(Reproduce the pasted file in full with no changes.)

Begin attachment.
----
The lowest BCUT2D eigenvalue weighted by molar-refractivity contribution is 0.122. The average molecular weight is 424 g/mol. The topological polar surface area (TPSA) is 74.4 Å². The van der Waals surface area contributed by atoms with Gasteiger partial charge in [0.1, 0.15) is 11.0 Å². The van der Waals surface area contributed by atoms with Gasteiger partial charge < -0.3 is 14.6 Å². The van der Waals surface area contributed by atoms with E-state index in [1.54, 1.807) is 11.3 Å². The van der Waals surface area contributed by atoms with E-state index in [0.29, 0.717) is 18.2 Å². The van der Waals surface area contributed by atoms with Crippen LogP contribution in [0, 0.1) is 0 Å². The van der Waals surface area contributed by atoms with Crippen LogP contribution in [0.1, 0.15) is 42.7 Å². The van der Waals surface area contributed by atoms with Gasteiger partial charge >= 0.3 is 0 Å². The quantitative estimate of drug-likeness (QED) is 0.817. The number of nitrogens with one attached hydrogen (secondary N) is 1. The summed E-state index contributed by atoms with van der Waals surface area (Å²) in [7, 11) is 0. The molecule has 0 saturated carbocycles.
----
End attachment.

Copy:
The lowest BCUT2D eigenvalue weighted by molar-refractivity contribution is 0.122. The average molecular weight is 424 g/mol. The topological polar surface area (TPSA) is 74.4 Å². The van der Waals surface area contributed by atoms with Gasteiger partial charge in [0.1, 0.15) is 11.0 Å². The van der Waals surface area contributed by atoms with Gasteiger partial charge < -0.3 is 14.6 Å². The van der Waals surface area contributed by atoms with E-state index in [1.54, 1.807) is 11.3 Å². The van der Waals surface area contributed by atoms with E-state index in [0.29, 0.717) is 18.2 Å². The van der Waals surface area contributed by atoms with Crippen LogP contribution in [0, 0.1) is 0 Å². The van der Waals surface area contributed by atoms with Crippen LogP contribution in [0.1, 0.15) is 42.7 Å². The van der Waals surface area contributed by atoms with Gasteiger partial charge >= 0.3 is 0 Å². The quantitative estimate of drug-likeness (QED) is 0.817. The number of nitrogens with one attached hydrogen (secondary N) is 1. The summed E-state index contributed by atoms with van der Waals surface area (Å²) in [7, 11) is 0. The molecule has 0 saturated carbocycles.